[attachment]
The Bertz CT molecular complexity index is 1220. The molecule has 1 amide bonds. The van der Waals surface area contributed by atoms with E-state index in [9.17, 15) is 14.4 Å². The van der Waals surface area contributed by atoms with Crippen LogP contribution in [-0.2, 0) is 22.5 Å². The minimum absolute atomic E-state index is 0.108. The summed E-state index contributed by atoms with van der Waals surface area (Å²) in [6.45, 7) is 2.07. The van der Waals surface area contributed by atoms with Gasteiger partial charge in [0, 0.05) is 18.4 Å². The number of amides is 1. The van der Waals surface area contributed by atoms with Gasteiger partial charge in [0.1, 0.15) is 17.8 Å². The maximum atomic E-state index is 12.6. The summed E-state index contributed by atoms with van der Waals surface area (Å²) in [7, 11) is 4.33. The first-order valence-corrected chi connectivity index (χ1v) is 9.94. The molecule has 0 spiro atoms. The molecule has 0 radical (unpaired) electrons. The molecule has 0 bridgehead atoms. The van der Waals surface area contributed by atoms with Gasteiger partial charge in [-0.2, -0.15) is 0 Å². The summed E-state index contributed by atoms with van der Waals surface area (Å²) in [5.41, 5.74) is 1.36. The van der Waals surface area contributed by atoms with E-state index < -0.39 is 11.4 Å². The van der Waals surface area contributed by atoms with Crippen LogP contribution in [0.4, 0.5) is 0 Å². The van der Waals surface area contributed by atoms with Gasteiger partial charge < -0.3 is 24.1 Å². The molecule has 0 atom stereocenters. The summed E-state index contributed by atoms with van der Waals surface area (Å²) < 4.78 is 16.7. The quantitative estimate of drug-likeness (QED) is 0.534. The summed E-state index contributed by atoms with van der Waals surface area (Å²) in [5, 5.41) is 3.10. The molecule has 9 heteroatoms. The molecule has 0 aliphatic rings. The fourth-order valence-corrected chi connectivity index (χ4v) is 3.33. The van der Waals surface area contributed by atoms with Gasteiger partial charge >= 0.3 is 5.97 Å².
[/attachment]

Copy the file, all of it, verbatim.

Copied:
The Bertz CT molecular complexity index is 1220. The molecule has 1 amide bonds. The van der Waals surface area contributed by atoms with E-state index in [9.17, 15) is 14.4 Å². The van der Waals surface area contributed by atoms with Crippen LogP contribution in [-0.2, 0) is 22.5 Å². The minimum absolute atomic E-state index is 0.108. The summed E-state index contributed by atoms with van der Waals surface area (Å²) in [6.45, 7) is 2.07. The van der Waals surface area contributed by atoms with Gasteiger partial charge in [0, 0.05) is 18.4 Å². The number of amides is 1. The van der Waals surface area contributed by atoms with Gasteiger partial charge in [0.1, 0.15) is 17.8 Å². The maximum atomic E-state index is 12.6. The summed E-state index contributed by atoms with van der Waals surface area (Å²) in [7, 11) is 4.33. The first-order valence-corrected chi connectivity index (χ1v) is 9.94. The molecule has 0 spiro atoms. The molecule has 0 radical (unpaired) electrons. The molecule has 0 bridgehead atoms. The van der Waals surface area contributed by atoms with Gasteiger partial charge in [-0.2, -0.15) is 0 Å². The summed E-state index contributed by atoms with van der Waals surface area (Å²) in [5.41, 5.74) is 1.36. The van der Waals surface area contributed by atoms with E-state index < -0.39 is 11.4 Å². The van der Waals surface area contributed by atoms with Crippen LogP contribution in [0.4, 0.5) is 0 Å². The van der Waals surface area contributed by atoms with Gasteiger partial charge < -0.3 is 24.1 Å². The molecule has 0 atom stereocenters. The summed E-state index contributed by atoms with van der Waals surface area (Å²) < 4.78 is 16.7. The quantitative estimate of drug-likeness (QED) is 0.534. The summed E-state index contributed by atoms with van der Waals surface area (Å²) in [5, 5.41) is 3.10. The molecule has 9 heteroatoms. The molecule has 0 aliphatic rings. The fourth-order valence-corrected chi connectivity index (χ4v) is 3.33. The van der Waals surface area contributed by atoms with Gasteiger partial charge >= 0.3 is 5.97 Å².